The tools we looked at in part one focused more on supporting your physical health. Let's now look at tools for supporting your emotional health.
Acknowledging your stress and trauma
Stress can be a big contributor to depression, and stress can be caused by many things.
Often a combination of different forms of stress can lead to depression. It can be helpful to consider which stressors you have been exposed to and are exposed to ongoing. From here, you can make a plan to start reducing and managing your stressors. For example, you may start going to bed earlier, book in to see a nutritionist and therapist, and start eating more veges as first steps.
If you have experienced intense stress or multiple stressful events and you are feeling depressed and overwhelmed, you may be experiencing burnout. As a nutritionist, I can support you in learning nutrition and lifestyle tools to help you begin to recover from the biochemical effects of stress. I can also help you learn how stress affects your body and support you in learning strategies to manage stress.
For many of us, traumatic experiences (deeply distressing or disturbing experiences) both past and recent impact our mental and emotional health. If this rings true for you, I highly recommend talking to a qualified therapist or psychotherapist who has experience supporting people affected by trauma and depression. This is vital if your traumas are private and difficult to discuss with friends or family.
Do not isolate yourself. Often depressed people feel no one understands or cares, and they withdraw from the world. Withdrawing will not help you recover and being isolated is another form of stress. Again, finding a good therapist is advisable.
You do not have to share all the details of what has traumatised or depressed you with those you are close to, but you do need empathic people you can talk to, for emotional and practical support and social interactions that lift your spirits. Reach out to a trusted friend or family member, and if you don’t get the support you need, reach out to a support group or helpline. Reach out until you find people you can rely on for support, in addition to your therapist.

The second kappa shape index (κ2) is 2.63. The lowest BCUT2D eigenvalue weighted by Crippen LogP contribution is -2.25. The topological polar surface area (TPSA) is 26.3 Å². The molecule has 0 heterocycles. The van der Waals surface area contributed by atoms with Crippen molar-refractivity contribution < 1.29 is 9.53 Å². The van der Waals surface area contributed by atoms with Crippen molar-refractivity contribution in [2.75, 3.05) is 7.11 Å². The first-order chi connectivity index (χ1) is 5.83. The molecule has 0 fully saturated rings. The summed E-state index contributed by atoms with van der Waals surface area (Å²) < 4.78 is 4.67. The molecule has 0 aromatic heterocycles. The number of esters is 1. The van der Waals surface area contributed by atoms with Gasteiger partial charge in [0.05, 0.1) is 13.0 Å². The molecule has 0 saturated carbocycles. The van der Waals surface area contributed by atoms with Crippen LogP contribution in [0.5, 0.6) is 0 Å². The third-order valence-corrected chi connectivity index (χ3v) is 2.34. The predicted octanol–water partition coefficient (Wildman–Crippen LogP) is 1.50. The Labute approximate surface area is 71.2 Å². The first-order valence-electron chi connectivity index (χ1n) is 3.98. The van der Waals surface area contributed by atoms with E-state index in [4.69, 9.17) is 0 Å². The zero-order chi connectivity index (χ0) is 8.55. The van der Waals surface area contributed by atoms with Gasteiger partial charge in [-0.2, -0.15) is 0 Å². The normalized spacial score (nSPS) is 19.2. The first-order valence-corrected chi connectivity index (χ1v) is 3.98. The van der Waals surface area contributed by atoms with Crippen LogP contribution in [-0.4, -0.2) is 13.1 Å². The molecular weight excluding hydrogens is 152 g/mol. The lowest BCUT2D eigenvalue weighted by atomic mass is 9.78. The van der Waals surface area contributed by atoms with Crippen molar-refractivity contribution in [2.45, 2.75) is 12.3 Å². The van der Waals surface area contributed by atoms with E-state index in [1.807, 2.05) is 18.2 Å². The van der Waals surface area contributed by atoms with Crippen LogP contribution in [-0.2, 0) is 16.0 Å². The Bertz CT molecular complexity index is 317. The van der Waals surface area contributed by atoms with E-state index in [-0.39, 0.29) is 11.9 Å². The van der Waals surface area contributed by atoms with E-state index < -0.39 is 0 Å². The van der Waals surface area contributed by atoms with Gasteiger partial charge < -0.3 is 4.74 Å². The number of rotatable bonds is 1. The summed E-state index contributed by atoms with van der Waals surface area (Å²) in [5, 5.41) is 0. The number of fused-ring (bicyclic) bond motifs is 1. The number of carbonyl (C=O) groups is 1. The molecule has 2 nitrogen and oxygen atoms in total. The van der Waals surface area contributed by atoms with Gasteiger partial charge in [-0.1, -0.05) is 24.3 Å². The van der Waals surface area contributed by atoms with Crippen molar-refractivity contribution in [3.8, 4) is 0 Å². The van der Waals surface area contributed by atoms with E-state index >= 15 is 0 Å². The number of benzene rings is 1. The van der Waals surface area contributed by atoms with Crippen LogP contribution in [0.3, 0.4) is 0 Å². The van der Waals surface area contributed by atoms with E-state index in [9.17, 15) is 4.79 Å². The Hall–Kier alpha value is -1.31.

Giving yourself compassion
You don’t have to force positivity, 'move on' before you are ready, or accept the insistence of others that you do so. Some hurts, hurt deeply. Allow yourself to feel your painful emotions so these emotions don't get buried. Painful feelings are a normal part of being human.
Allowing ourselves to really feel our painful emotions is like cleansing our wounds, and we have to cleanse our wounds before they can begin to heal, or ache less. A good therapist can help you through this process.
Recognise that depression is a normal response in many situations, particularly when you lose a loved one, whether to death or the end of a relationship, or suffer trauma of any kind. When you’re in pain, it can feel like it’s never going to end. This can be especially tough. Don’t give up on yourself – there is only one you, and you have something unique to share with the world.
One wonderful way to care for your emotional health is to regularly ‘book’ self-care and pleasurable activities into your week. These could be:
A final note
Know that millions of people experience depression and recover. Some people who have experienced depression say getting in touch with what you really want in life – with your passion – and taking action on those things you've always wanted to do but kept putting off, can greatly support recovery from depression.
Additionally, creating distance between yourself and any abusive or uncaring people, and surrounding yourself with loving, caring people, can also greatly support recovery from depression and your mental health in general.
Which two tools from this article might you get started on this week, to support yourself through depression?
Are you suffering with depression and looking for holistic help from a health professional who understands?
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